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Differential Anodic Enzyme Polarography for the Measurement of Glucose

  • Leland C. ClarkJr.
  • Eleanor W. Clark
Part of the Advances in Experimental Medicine and Biology book series (AEMB, volume 37 A)

Abstract

The coupling of enzymes to polarographic and other electrochemical sensors has been a happy one (1–7). The first such union occurred in 1962 (8). The electrochemistry involved lends simplicity to the detecting equipment while in the sensor itself the enzyme provides the specificity, often a degree of specificity which cannot be obtained by any other means. In addition, and very importantly this type of sensor lends itself to miniaturization to the point where it may be used intracellularly.

Keywords

Glucose Oxidase GLUCONIC Acid Enzyme Electrode Yellow Spring Instrument British Patent 
These keywords were added by machine and not by the authors. This process is experimental and the keywords may be updated as the learning algorithm improves.

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References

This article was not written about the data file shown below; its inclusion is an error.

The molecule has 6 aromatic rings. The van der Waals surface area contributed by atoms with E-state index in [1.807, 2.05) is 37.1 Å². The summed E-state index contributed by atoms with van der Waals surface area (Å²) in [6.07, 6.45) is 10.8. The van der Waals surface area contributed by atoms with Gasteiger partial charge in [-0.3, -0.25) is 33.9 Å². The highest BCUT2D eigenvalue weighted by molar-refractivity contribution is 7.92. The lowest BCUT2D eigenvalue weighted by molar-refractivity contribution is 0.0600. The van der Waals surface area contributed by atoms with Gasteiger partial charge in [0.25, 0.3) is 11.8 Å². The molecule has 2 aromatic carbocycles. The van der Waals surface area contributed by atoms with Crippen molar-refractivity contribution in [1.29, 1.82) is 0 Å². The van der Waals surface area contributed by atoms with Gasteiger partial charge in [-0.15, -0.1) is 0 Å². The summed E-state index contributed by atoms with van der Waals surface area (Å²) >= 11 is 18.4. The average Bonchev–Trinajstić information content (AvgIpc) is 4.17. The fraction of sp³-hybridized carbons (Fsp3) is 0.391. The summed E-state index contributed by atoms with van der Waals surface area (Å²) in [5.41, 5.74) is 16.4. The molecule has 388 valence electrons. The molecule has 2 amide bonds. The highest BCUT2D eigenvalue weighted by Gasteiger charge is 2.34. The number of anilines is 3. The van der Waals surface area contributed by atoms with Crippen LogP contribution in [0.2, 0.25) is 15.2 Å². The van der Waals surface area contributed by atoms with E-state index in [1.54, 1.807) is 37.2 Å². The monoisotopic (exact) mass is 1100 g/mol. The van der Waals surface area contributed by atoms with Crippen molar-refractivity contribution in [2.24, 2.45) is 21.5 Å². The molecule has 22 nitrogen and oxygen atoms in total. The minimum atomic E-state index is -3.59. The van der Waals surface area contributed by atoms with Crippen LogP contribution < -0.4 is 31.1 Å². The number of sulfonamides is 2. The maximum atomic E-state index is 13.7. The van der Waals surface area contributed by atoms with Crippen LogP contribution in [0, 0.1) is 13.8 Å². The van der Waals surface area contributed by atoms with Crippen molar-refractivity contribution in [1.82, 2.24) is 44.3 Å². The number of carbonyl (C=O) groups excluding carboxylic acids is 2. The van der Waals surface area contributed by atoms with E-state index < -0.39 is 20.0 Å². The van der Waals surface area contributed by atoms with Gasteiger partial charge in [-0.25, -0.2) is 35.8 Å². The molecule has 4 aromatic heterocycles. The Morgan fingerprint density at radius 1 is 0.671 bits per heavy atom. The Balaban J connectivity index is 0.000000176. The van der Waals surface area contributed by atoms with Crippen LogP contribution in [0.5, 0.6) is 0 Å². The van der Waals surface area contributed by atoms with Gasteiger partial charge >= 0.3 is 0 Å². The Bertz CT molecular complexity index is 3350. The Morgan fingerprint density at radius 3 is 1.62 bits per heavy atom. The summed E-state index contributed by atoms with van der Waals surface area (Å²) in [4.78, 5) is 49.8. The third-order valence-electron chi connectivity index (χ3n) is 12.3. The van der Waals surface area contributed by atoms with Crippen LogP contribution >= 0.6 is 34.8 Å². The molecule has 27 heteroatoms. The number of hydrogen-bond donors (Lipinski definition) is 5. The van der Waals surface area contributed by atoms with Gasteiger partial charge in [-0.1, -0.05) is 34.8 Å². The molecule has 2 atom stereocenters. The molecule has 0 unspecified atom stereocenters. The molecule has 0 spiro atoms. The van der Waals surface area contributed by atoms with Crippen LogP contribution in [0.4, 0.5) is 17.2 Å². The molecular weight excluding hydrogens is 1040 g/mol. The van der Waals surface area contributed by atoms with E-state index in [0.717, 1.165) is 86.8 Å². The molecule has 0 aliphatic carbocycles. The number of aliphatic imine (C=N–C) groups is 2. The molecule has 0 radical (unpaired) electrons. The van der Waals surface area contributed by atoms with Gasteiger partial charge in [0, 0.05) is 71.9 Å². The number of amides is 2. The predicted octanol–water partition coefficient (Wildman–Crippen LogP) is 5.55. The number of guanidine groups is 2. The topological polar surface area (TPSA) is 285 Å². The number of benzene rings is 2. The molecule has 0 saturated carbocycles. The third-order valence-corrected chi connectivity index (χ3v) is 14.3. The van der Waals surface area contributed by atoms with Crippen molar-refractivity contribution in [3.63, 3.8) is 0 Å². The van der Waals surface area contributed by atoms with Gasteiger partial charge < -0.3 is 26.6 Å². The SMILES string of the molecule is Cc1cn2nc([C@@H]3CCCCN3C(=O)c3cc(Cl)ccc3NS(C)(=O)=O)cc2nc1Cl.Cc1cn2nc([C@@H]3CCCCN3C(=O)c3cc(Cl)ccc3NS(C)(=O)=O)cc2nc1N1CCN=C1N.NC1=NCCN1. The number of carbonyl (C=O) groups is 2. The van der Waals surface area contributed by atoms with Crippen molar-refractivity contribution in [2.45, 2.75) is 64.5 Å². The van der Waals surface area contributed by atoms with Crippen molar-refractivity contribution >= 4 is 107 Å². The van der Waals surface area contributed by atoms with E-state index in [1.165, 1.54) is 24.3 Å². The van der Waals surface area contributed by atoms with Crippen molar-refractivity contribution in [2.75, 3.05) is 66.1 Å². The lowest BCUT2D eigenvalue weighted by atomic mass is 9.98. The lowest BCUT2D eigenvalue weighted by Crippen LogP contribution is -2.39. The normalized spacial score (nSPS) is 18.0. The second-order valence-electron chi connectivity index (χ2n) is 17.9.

1. 1.
    Clark, L. C., Jr, A polarographic enzyme electrode for the measurement of oxidase substrates. In: Oxygen Supply, edited by Manfred Kessler, et. al. Munchen-Berlin-Wien, Germany: Urban & Schwarzenberg, 120 - 128 (1973).Google Scholar
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    Clark, L. C. Jr. Membrane polarographic electrode system and method with electrochemical compensation. U.S. Patent No. 3,539,455, issued November 10, 1970.Google Scholar
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    Clark, L. C., Jr. Method of an apparatus for polarographic analysis. British Patent No. 1,167,317, issued October 15, 1969. Improvements in or relating to apparatus for electrochemical analysis. British Patent No. 1,169,140, issued October 15, 1969.Google Scholar
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    The enzyme electrode analytical instrument used in this research is a prototype. It is about to go into production as Model 23 and is available from the Yellow Springs Instrument Co., Yellow Springs, Ohio 45387, U.S.A.Google Scholar
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    Chance, B. The properties of the enzyme-substrate compounds of horseradish peroxidase and peroxides. IV. The effect of pH upon the rate of reaction complex II with several acceptors and its relation to their oxidation-reduction potential. Archives of Biochemistry 24, 410 - 421 (1949).PubMedGoogle Scholar

Copyright information

© Springer Science+Business Media New York 1973

Authors and Affiliations

  • Leland C. ClarkJr.
    • 1
  • Eleanor W. Clark
    • 1
  1. 1.Children’s Hospital Research FoundationUniversity of Cincinnati College of MedicineUSA

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